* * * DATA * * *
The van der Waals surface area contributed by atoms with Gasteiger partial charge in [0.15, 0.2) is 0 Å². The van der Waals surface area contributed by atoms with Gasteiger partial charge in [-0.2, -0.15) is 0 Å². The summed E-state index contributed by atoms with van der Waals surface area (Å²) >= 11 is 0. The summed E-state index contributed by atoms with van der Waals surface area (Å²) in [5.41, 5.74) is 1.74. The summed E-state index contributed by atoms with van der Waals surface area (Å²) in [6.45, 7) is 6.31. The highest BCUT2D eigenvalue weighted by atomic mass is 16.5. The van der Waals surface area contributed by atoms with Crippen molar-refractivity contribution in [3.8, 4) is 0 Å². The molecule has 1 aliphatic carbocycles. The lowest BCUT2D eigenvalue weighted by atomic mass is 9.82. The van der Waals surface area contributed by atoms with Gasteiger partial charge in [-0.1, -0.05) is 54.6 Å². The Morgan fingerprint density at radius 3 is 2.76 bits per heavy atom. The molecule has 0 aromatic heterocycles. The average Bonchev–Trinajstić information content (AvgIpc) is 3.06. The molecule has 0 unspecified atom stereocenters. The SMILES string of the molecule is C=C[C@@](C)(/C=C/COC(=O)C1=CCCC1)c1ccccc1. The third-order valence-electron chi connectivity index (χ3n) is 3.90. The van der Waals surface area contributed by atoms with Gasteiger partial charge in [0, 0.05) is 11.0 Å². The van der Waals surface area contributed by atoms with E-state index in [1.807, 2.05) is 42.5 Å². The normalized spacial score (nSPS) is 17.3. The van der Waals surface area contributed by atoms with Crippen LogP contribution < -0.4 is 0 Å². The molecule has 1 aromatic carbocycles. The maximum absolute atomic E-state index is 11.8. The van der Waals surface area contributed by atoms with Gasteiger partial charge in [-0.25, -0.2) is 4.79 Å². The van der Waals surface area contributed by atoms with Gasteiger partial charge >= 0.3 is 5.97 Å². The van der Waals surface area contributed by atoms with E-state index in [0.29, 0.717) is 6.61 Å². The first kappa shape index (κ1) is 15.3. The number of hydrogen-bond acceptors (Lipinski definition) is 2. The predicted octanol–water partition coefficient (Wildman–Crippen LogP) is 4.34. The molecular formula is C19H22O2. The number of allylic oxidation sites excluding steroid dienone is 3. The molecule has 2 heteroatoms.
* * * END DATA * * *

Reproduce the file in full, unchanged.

The van der Waals surface area contributed by atoms with Gasteiger partial charge in [0.15, 0.2) is 0 Å². The van der Waals surface area contributed by atoms with Gasteiger partial charge in [-0.2, -0.15) is 0 Å². The summed E-state index contributed by atoms with van der Waals surface area (Å²) >= 11 is 0. The summed E-state index contributed by atoms with van der Waals surface area (Å²) in [5.41, 5.74) is 1.74. The summed E-state index contributed by atoms with van der Waals surface area (Å²) in [6.45, 7) is 6.31. The highest BCUT2D eigenvalue weighted by atomic mass is 16.5. The van der Waals surface area contributed by atoms with Crippen molar-refractivity contribution in [3.8, 4) is 0 Å². The molecule has 1 aliphatic carbocycles. The lowest BCUT2D eigenvalue weighted by atomic mass is 9.82. The van der Waals surface area contributed by atoms with Gasteiger partial charge in [-0.1, -0.05) is 54.6 Å². The Morgan fingerprint density at radius 3 is 2.76 bits per heavy atom. The molecule has 0 aromatic heterocycles. The average Bonchev–Trinajstić information content (AvgIpc) is 3.06. The molecule has 0 unspecified atom stereocenters. The SMILES string of the molecule is C=C[C@@](C)(/C=C/COC(=O)C1=CCCC1)c1ccccc1. The third-order valence-electron chi connectivity index (χ3n) is 3.90. The van der Waals surface area contributed by atoms with Gasteiger partial charge in [0, 0.05) is 11.0 Å². The van der Waals surface area contributed by atoms with E-state index in [1.807, 2.05) is 42.5 Å². The normalized spacial score (nSPS) is 17.3. The van der Waals surface area contributed by atoms with Crippen LogP contribution < -0.4 is 0 Å². The molecule has 1 aromatic carbocycles. The maximum absolute atomic E-state index is 11.8. The van der Waals surface area contributed by atoms with Gasteiger partial charge in [-0.25, -0.2) is 4.79 Å². The van der Waals surface area contributed by atoms with Gasteiger partial charge >= 0.3 is 5.97 Å². The van der Waals surface area contributed by atoms with E-state index in [0.29, 0.717) is 6.61 Å². The first kappa shape index (κ1) is 15.3. The number of hydrogen-bond acceptors (Lipinski definition) is 2. The predicted octanol–water partition coefficient (Wildman–Crippen LogP) is 4.34. The molecular formula is C19H22O2. The number of allylic oxidation sites excluding steroid dienone is 3. The molecule has 2 heteroatoms.